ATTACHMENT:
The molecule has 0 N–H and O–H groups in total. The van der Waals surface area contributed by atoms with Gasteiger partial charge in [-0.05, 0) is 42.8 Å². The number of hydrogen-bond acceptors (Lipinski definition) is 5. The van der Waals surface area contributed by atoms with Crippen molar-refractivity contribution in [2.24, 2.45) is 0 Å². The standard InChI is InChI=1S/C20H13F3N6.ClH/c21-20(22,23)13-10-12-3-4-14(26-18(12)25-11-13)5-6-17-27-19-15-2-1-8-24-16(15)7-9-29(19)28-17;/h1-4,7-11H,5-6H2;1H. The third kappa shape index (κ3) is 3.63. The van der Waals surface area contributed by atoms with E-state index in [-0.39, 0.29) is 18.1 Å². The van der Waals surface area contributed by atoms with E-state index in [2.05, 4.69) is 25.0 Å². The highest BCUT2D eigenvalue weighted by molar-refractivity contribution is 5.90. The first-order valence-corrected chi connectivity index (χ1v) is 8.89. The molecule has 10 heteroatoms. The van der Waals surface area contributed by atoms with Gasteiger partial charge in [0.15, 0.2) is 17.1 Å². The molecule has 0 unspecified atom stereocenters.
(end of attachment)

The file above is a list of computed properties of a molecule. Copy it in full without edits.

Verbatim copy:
The molecule has 0 N–H and O–H groups in total. The van der Waals surface area contributed by atoms with Gasteiger partial charge in [-0.05, 0) is 42.8 Å². The number of hydrogen-bond acceptors (Lipinski definition) is 5. The van der Waals surface area contributed by atoms with Crippen molar-refractivity contribution in [2.24, 2.45) is 0 Å². The standard InChI is InChI=1S/C20H13F3N6.ClH/c21-20(22,23)13-10-12-3-4-14(26-18(12)25-11-13)5-6-17-27-19-15-2-1-8-24-16(15)7-9-29(19)28-17;/h1-4,7-11H,5-6H2;1H. The third kappa shape index (κ3) is 3.63. The van der Waals surface area contributed by atoms with E-state index in [-0.39, 0.29) is 18.1 Å². The van der Waals surface area contributed by atoms with E-state index in [2.05, 4.69) is 25.0 Å². The highest BCUT2D eigenvalue weighted by molar-refractivity contribution is 5.90. The first-order valence-corrected chi connectivity index (χ1v) is 8.89. The molecule has 10 heteroatoms. The van der Waals surface area contributed by atoms with Gasteiger partial charge in [0.15, 0.2) is 17.1 Å². The molecule has 0 unspecified atom stereocenters.